Candy Daggett Young

I saw your page about the "Pleasure Island" and noticed that it had Daggett's Chocolate Company. That was my grandfather's business.

Fred L. Daggett, Founder of Daggett’s Chocolate Company, Cambridge, Massachusetts.

Fred L. Daggett was born in 1870 in Jay, Maine. He founded his own business at the age of 21.

He started in a little Chelsea, Massachusetts store back in 1891 with his wife and two helpers. It grew to be the third largest package candy manufacturer in the nation. All by himself, Fred L. Daggett rose from his little retail store to the owner of a company that employed over 600 employees and made better than 10 million pounds of candy a year.

It made little difference whether you purchased Daggett’s Chocolates, Page and Shaw, Lowney’s, Apollo, Gobelin, Handspun, Old Homestead or some 30 other name chocolates, they were all owned by Fred L. Daggett. As Mr. Daggett’s business kept growing, he kept buying out other candy concerns. He retained the old firm names but took over the manufacture of these candies in his own plant. So by 1952, he had a seven story key building on Main Street in Cambridge, plus surrounding buildings which took almost a half million square feet of floor space, including refrigeration space for the storing of some five million pounds of candy.

From Monday through Friday, he was at the plant at eight o’clock every morning and often there in the evening. Asked the secret of keeping young, he replied, “I’m always looking ahead, I keep trying to come up with new ideas. Business is a challenge and the challenge keeps me right on my toes.” Fred L. Daggett died in 1957. He was certainly a prominent figure in the industry.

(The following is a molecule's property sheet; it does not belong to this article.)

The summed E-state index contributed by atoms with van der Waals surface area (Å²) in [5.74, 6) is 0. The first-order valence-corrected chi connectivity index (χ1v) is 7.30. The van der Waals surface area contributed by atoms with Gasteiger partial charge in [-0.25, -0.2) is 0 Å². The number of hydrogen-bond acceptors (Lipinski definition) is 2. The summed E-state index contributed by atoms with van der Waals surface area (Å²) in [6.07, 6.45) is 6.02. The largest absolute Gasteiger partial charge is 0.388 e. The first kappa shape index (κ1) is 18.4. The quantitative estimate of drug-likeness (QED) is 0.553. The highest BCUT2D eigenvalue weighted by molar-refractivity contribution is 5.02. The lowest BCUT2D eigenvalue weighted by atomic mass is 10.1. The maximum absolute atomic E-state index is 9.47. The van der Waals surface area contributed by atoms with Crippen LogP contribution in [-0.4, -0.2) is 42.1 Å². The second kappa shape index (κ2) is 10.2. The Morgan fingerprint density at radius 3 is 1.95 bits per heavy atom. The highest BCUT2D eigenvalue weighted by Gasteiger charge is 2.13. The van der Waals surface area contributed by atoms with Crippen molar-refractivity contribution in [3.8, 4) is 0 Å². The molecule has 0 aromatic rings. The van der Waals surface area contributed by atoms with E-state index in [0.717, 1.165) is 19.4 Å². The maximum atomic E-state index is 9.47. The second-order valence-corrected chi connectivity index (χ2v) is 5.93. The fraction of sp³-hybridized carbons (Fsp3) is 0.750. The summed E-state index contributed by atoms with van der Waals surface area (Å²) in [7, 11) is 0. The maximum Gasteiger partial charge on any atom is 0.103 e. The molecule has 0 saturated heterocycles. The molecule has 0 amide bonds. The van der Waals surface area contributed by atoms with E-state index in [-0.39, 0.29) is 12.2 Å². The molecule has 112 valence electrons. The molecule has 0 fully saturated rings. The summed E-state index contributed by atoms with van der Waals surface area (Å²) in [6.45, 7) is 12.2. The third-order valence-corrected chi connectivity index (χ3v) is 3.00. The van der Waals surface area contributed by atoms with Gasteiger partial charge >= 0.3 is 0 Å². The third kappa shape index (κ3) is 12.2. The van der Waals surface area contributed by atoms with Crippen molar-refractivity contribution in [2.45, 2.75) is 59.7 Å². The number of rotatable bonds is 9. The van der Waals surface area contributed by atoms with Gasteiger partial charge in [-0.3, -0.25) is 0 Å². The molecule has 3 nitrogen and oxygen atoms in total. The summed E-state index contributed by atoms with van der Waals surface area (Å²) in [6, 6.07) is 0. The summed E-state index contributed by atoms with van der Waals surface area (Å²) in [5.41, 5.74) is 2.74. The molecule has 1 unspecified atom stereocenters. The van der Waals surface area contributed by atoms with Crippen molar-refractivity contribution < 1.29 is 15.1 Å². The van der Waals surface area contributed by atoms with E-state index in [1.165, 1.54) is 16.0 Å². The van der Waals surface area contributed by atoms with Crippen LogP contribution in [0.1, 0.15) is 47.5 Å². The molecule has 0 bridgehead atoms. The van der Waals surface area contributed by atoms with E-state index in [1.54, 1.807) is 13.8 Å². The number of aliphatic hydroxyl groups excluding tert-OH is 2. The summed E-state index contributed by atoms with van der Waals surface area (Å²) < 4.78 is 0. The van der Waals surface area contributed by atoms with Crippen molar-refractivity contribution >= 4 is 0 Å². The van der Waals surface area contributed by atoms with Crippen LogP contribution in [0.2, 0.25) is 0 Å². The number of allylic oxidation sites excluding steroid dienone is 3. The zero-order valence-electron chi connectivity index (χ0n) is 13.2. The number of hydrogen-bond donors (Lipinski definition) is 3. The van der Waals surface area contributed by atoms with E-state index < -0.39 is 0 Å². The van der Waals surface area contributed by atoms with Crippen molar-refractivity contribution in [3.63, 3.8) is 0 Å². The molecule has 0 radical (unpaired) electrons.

He rented the building that he owned to the Polaroid Company in Cambridge near the Daggett Chocolate Company where Polaroid got their start. The building was owned by Fred. L. Daggett. After his death, several of his employees went on to become Presidents of different famous candy companies. One in particular was John M. Whitaker, who began his career with the Daggett’s Chocolate Company and later became vice president of the Nestle Corp. In White Plains, N.Y. and then was president of the New England Confectionery Company in Cambridge until his retirement from there when he became vice president of the Nickerson Companies on Cape Cod. References: “Boston Sunday Advertiser,” July 27, 1952, and “The Boston Globe,” June 16, 1981.”Saturday Evening Post”, February 6, 1954. Family History of the Warren, Stone, Dayton, Routh, Wurster, Daggett and Young Families, by Candy Daggett Young, 1982, Gateway Press.

Written and compiled by Candy Daggett Young, granddaughter of Fred L.Daggett Daggett.

If your grandfather died in 1957, I wonder who made the decision to participate at Pleasure Island?

My father, Richard C. Daggett and his first cousin, Richard Muzzy. Daddy moved to Louisiana, but he still owned it. His first cousin, Richard Muzzy stayed in Boston and ran it. Richard Muzzy has died but my Dad is still living. My Dad would know all the details.



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